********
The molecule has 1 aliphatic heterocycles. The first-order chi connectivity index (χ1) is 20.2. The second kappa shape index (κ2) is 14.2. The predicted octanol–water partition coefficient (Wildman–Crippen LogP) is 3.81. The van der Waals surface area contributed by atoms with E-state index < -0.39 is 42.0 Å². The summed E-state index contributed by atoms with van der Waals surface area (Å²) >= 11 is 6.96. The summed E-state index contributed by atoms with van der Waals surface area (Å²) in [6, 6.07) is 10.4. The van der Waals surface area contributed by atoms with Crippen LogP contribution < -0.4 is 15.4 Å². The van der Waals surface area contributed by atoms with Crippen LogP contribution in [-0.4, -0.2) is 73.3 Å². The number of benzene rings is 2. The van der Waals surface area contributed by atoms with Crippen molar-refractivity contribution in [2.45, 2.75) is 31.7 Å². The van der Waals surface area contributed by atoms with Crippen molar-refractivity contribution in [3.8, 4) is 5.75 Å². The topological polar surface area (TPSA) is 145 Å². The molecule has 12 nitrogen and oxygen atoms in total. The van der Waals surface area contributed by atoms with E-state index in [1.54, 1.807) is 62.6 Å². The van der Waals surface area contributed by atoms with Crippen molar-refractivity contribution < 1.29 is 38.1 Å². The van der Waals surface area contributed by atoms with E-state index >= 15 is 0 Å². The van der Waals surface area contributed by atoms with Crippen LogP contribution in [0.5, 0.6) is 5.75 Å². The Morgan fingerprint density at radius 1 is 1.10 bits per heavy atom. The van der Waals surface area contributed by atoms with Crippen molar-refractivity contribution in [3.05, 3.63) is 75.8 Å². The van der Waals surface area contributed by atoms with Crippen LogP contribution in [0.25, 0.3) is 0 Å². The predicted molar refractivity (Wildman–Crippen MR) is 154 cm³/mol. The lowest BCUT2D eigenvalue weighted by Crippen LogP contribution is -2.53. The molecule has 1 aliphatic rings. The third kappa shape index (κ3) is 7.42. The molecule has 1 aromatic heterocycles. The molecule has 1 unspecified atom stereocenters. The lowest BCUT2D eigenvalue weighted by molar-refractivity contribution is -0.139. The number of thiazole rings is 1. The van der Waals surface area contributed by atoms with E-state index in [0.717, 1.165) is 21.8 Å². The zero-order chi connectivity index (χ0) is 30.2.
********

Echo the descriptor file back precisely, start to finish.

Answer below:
The molecule has 1 aliphatic heterocycles. The first-order chi connectivity index (χ1) is 20.2. The second kappa shape index (κ2) is 14.2. The predicted octanol–water partition coefficient (Wildman–Crippen LogP) is 3.81. The van der Waals surface area contributed by atoms with E-state index < -0.39 is 42.0 Å². The summed E-state index contributed by atoms with van der Waals surface area (Å²) >= 11 is 6.96. The summed E-state index contributed by atoms with van der Waals surface area (Å²) in [6, 6.07) is 10.4. The van der Waals surface area contributed by atoms with Crippen LogP contribution < -0.4 is 15.4 Å². The van der Waals surface area contributed by atoms with Crippen LogP contribution in [-0.4, -0.2) is 73.3 Å². The number of benzene rings is 2. The van der Waals surface area contributed by atoms with Crippen molar-refractivity contribution in [2.45, 2.75) is 31.7 Å². The van der Waals surface area contributed by atoms with Crippen molar-refractivity contribution in [3.8, 4) is 5.75 Å². The topological polar surface area (TPSA) is 145 Å². The molecule has 12 nitrogen and oxygen atoms in total. The van der Waals surface area contributed by atoms with E-state index in [1.54, 1.807) is 62.6 Å². The van der Waals surface area contributed by atoms with Crippen molar-refractivity contribution < 1.29 is 38.1 Å². The van der Waals surface area contributed by atoms with E-state index >= 15 is 0 Å². The van der Waals surface area contributed by atoms with Crippen LogP contribution in [0.5, 0.6) is 5.75 Å². The Morgan fingerprint density at radius 1 is 1.10 bits per heavy atom. The van der Waals surface area contributed by atoms with Crippen molar-refractivity contribution in [3.05, 3.63) is 75.8 Å². The van der Waals surface area contributed by atoms with Crippen LogP contribution in [0.25, 0.3) is 0 Å². The predicted molar refractivity (Wildman–Crippen MR) is 154 cm³/mol. The lowest BCUT2D eigenvalue weighted by Crippen LogP contribution is -2.53. The molecule has 1 aliphatic rings. The third kappa shape index (κ3) is 7.42. The molecule has 1 aromatic heterocycles. The molecule has 1 unspecified atom stereocenters. The lowest BCUT2D eigenvalue weighted by molar-refractivity contribution is -0.139. The number of thiazole rings is 1. The van der Waals surface area contributed by atoms with E-state index in [0.717, 1.165) is 21.8 Å². The zero-order chi connectivity index (χ0) is 30.2.